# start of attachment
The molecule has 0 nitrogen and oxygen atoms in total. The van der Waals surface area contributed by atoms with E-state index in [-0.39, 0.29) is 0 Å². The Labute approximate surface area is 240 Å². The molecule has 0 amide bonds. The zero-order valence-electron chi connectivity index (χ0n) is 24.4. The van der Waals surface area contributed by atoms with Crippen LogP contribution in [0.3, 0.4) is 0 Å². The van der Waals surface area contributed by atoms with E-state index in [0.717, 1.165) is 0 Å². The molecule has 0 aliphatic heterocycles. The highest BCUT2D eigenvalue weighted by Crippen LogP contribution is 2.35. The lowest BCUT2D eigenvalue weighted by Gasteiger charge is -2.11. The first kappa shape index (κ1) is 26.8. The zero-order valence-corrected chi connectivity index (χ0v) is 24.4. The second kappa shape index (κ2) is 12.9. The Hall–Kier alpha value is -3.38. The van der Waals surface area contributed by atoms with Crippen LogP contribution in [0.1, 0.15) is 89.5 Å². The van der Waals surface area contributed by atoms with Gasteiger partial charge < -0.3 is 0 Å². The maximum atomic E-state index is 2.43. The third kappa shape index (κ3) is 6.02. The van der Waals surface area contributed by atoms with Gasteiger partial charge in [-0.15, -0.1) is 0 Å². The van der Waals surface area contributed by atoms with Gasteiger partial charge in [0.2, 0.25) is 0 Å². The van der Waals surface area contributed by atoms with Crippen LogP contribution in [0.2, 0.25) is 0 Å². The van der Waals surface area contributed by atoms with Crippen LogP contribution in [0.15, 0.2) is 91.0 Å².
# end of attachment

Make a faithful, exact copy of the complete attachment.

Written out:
The molecule has 0 nitrogen and oxygen atoms in total. The van der Waals surface area contributed by atoms with E-state index in [-0.39, 0.29) is 0 Å². The Labute approximate surface area is 240 Å². The molecule has 0 amide bonds. The zero-order valence-electron chi connectivity index (χ0n) is 24.4. The van der Waals surface area contributed by atoms with Crippen LogP contribution in [0.3, 0.4) is 0 Å². The van der Waals surface area contributed by atoms with E-state index in [0.717, 1.165) is 0 Å². The molecule has 0 aliphatic heterocycles. The highest BCUT2D eigenvalue weighted by Crippen LogP contribution is 2.35. The lowest BCUT2D eigenvalue weighted by Gasteiger charge is -2.11. The first kappa shape index (κ1) is 26.8. The zero-order valence-corrected chi connectivity index (χ0v) is 24.4. The second kappa shape index (κ2) is 12.9. The Hall–Kier alpha value is -3.38. The van der Waals surface area contributed by atoms with Crippen LogP contribution in [0.1, 0.15) is 89.5 Å². The van der Waals surface area contributed by atoms with Gasteiger partial charge < -0.3 is 0 Å². The maximum atomic E-state index is 2.43. The third kappa shape index (κ3) is 6.02. The van der Waals surface area contributed by atoms with Gasteiger partial charge in [-0.15, -0.1) is 0 Å². The van der Waals surface area contributed by atoms with Gasteiger partial charge in [0.2, 0.25) is 0 Å². The van der Waals surface area contributed by atoms with Crippen LogP contribution in [0.2, 0.25) is 0 Å². The van der Waals surface area contributed by atoms with Crippen LogP contribution in [0.15, 0.2) is 91.0 Å².